07 May 2010

Everybody Must Get Stone (Henged)

Tours in the 19th century provided a little hammer so you could chip off some Stonehenge to take home.
Yet when I tried it they got angry.

Stonehenge is one of those things that I read about as a little girl in the musty smelling Childcraft encyclopedias that lined the shelf in our living room. Paging through the books I was always most fascinated by the chapter about ancient structures - The Hanging Gardens of Babylon, The Collossus of Rome, the Pyramids, to name a few - and Stonehenge.

Stonehenge is 5000 years old, an impossibly long time ago, and while I always imagined robe-clad Druids lighting candles and acting overwrought about Solstice around the stones, it actually would have been Fred Flintstone caveman types (Druids came about 1000 years later) building and using them.

And what was Stonehenge even used for? Despite claims that it was a burial ground, a calendar and/or a sacrificial altar, no one is sure. It always gives me a weird feeling to be standing at an ancient site and realize that in all probability, no one ever will know...

My friend Joanna told me last week that despite her recommendation to visit, "its just some rocks in a field" and I spent the morning psyching myself up to prove her wrong - afterall, I had my childhood sense of wonder safely stored in my brain. I would find it magical and amazing and cathartic.
Who's got 2 thumbs and likes Stonehenge? This guy!

And then my first glimpse from the motorway was a bit anti-climactic - we were in a large coach and we were kind of taller than Stonehenge and yeah, I had that Spinal Tap moment. But once I gathered my audioguide and walked through the underpass from the entry way to the actual field I regained most off my awe. It was windy and cold and my hair whipped around my face, but I just kind of stood there for a moment with a dumb look on my face. "Look S." I said as I poked him. "There's Stonehenge."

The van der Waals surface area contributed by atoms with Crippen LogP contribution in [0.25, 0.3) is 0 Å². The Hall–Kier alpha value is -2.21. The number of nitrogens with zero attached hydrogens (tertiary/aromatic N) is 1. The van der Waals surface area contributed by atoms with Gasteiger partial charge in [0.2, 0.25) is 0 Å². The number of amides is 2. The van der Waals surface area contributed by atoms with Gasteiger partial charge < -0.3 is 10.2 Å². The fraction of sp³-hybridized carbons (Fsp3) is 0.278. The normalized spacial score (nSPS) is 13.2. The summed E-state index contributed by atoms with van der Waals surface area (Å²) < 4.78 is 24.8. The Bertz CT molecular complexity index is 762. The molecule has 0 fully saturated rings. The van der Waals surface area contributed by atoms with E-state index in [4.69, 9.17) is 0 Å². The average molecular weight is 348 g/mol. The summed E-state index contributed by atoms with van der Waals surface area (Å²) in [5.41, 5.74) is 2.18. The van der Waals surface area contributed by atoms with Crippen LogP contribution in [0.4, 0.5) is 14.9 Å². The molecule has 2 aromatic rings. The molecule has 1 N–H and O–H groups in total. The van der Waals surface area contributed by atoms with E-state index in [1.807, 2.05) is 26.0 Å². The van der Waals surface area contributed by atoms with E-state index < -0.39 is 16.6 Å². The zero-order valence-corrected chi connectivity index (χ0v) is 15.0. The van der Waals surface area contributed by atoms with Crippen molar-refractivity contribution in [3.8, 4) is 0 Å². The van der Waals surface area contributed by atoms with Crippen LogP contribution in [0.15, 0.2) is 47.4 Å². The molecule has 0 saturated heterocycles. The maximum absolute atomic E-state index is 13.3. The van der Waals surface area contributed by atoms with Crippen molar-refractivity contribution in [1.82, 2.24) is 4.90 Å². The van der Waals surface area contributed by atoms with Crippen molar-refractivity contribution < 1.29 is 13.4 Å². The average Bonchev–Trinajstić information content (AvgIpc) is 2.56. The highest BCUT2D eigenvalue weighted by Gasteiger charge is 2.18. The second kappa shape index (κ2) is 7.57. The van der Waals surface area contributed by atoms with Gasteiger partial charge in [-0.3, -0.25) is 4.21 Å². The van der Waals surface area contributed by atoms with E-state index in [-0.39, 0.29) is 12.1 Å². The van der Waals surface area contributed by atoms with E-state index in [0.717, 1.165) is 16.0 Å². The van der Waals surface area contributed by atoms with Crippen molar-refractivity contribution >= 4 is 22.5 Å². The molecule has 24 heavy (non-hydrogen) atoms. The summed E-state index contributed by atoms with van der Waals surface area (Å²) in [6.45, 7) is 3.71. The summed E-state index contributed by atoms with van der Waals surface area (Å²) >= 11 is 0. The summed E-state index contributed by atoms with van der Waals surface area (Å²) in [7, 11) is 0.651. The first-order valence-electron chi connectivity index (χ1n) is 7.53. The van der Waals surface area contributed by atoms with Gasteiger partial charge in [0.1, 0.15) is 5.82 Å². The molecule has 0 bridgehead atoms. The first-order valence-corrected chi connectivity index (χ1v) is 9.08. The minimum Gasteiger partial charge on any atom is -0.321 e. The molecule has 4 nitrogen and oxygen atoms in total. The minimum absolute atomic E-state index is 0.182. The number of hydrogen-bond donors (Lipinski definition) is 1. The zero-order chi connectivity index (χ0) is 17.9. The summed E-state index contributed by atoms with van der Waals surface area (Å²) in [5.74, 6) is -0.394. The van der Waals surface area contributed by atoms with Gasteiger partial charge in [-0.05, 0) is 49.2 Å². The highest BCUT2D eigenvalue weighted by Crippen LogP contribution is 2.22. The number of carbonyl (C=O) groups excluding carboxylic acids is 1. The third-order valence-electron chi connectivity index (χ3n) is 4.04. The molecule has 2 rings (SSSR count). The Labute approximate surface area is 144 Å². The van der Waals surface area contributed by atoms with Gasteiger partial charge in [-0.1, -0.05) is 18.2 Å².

Ultimately though, as Joanna predicted, there were only so many angles I could stare at before my brain was like "OK. Let's go. It's just rocks. I believe there is a sandwich back on the bus." However, I did turn around one more time to stop for five minutes and just reflect. As the hairs stood up on the back of my neck, I tried to imagine the hoards of literally pre-historic people lumbering around and erecting this mystery.

Cavemen, apparently? Not so dumb. Druids are still assholes, though.

Stonehenge ahem...rocks.


Brandon Muir said...

your blog titles make you sound like weird al. is this a good thing?

David L Macaulay said...

I've been there a couple of times and it always seems a bit disappointing in that it's smaller than you imagine and after a few minutes it's like. OK - what now?

Pat said...

I'd still like to see it. Your pictures are good. I saw "Stonefridge" in a dump in Santa Fe. It was refrigerators welded together in the shape of Stonehenge. It was cool. Obviously not as much as the real thing, but cool nonetheless!